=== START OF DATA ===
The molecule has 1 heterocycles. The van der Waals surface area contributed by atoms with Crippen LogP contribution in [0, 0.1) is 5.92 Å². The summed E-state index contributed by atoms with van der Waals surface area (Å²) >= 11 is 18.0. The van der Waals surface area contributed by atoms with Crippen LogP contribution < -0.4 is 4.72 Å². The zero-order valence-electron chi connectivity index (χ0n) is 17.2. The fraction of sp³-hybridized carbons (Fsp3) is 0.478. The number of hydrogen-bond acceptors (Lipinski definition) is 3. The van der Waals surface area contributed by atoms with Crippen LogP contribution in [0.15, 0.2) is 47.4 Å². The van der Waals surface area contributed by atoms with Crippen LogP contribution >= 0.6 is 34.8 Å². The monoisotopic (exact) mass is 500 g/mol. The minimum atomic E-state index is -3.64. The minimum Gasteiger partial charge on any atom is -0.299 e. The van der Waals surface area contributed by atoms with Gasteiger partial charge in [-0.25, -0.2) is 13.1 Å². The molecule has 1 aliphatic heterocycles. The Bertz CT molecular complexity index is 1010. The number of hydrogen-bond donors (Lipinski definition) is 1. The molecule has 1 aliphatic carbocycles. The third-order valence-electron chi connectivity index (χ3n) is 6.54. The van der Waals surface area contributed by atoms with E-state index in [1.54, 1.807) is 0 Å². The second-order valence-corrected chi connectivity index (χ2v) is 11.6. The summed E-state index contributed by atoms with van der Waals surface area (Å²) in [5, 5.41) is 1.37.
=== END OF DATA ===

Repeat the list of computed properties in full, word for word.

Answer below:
The molecule has 1 heterocycles. The van der Waals surface area contributed by atoms with Crippen LogP contribution in [0, 0.1) is 5.92 Å². The summed E-state index contributed by atoms with van der Waals surface area (Å²) >= 11 is 18.0. The van der Waals surface area contributed by atoms with Crippen LogP contribution < -0.4 is 4.72 Å². The zero-order valence-electron chi connectivity index (χ0n) is 17.2. The fraction of sp³-hybridized carbons (Fsp3) is 0.478. The number of hydrogen-bond acceptors (Lipinski definition) is 3. The van der Waals surface area contributed by atoms with Crippen LogP contribution in [0.15, 0.2) is 47.4 Å². The van der Waals surface area contributed by atoms with Crippen LogP contribution >= 0.6 is 34.8 Å². The monoisotopic (exact) mass is 500 g/mol. The minimum atomic E-state index is -3.64. The minimum Gasteiger partial charge on any atom is -0.299 e. The van der Waals surface area contributed by atoms with Gasteiger partial charge in [-0.25, -0.2) is 13.1 Å². The molecule has 1 aliphatic heterocycles. The Bertz CT molecular complexity index is 1010. The number of hydrogen-bond donors (Lipinski definition) is 1. The molecule has 1 aliphatic carbocycles. The third-order valence-electron chi connectivity index (χ3n) is 6.54. The van der Waals surface area contributed by atoms with E-state index in [1.54, 1.807) is 0 Å². The second-order valence-corrected chi connectivity index (χ2v) is 11.6. The summed E-state index contributed by atoms with van der Waals surface area (Å²) in [5, 5.41) is 1.37.